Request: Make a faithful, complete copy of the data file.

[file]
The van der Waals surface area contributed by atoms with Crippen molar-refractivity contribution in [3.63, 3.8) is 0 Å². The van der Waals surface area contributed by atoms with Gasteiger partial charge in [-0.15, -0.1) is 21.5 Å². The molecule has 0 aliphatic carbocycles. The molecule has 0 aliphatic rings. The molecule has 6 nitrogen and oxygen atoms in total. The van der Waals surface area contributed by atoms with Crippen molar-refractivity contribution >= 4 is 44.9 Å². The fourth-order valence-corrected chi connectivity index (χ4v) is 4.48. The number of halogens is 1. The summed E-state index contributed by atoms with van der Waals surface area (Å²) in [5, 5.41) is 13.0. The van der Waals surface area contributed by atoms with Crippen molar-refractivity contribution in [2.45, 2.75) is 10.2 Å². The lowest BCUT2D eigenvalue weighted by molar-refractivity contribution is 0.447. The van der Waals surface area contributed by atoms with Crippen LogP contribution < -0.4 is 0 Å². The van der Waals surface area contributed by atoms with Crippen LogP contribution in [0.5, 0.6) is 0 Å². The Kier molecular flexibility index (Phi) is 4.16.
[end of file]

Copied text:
The van der Waals surface area contributed by atoms with Crippen molar-refractivity contribution in [3.63, 3.8) is 0 Å². The van der Waals surface area contributed by atoms with Gasteiger partial charge in [-0.15, -0.1) is 21.5 Å². The molecule has 0 aliphatic carbocycles. The molecule has 0 aliphatic rings. The molecule has 6 nitrogen and oxygen atoms in total. The van der Waals surface area contributed by atoms with Crippen molar-refractivity contribution >= 4 is 44.9 Å². The fourth-order valence-corrected chi connectivity index (χ4v) is 4.48. The number of halogens is 1. The summed E-state index contributed by atoms with van der Waals surface area (Å²) in [5, 5.41) is 13.0. The van der Waals surface area contributed by atoms with Crippen molar-refractivity contribution in [2.45, 2.75) is 10.2 Å². The lowest BCUT2D eigenvalue weighted by molar-refractivity contribution is 0.447. The van der Waals surface area contributed by atoms with Crippen LogP contribution < -0.4 is 0 Å². The van der Waals surface area contributed by atoms with Crippen LogP contribution in [0.5, 0.6) is 0 Å². The Kier molecular flexibility index (Phi) is 4.16.